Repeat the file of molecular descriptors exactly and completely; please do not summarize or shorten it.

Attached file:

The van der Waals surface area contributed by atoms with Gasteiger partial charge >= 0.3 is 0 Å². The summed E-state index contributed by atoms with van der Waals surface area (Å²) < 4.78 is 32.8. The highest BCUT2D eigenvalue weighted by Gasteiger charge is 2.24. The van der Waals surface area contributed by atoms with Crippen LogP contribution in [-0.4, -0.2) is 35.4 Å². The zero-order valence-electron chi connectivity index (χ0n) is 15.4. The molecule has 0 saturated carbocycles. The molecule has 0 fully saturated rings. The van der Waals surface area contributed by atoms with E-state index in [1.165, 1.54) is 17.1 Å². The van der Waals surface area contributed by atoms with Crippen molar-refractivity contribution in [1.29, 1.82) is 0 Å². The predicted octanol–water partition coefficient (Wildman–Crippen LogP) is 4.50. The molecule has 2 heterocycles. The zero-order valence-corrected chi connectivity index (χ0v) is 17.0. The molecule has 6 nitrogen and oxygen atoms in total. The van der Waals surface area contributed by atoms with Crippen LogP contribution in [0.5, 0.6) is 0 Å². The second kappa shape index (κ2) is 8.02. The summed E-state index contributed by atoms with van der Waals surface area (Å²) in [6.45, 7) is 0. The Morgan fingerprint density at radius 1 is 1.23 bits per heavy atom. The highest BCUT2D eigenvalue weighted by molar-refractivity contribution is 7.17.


The van der Waals surface area contributed by atoms with Gasteiger partial charge >= 0.3 is 0 Å². The summed E-state index contributed by atoms with van der Waals surface area (Å²) < 4.78 is 32.8. The highest BCUT2D eigenvalue weighted by Gasteiger charge is 2.24. The van der Waals surface area contributed by atoms with Crippen LogP contribution in [-0.4, -0.2) is 35.4 Å². The zero-order valence-electron chi connectivity index (χ0n) is 15.4. The molecule has 0 saturated carbocycles. The molecule has 0 fully saturated rings. The van der Waals surface area contributed by atoms with E-state index in [1.165, 1.54) is 17.1 Å². The van der Waals surface area contributed by atoms with Crippen molar-refractivity contribution in [1.29, 1.82) is 0 Å². The predicted octanol–water partition coefficient (Wildman–Crippen LogP) is 4.50. The molecule has 2 heterocycles. The zero-order valence-corrected chi connectivity index (χ0v) is 17.0. The molecule has 6 nitrogen and oxygen atoms in total. The van der Waals surface area contributed by atoms with Crippen LogP contribution in [0.5, 0.6) is 0 Å². The second kappa shape index (κ2) is 8.02. The summed E-state index contributed by atoms with van der Waals surface area (Å²) in [6.45, 7) is 0. The Morgan fingerprint density at radius 1 is 1.23 bits per heavy atom. The highest BCUT2D eigenvalue weighted by molar-refractivity contribution is 7.17.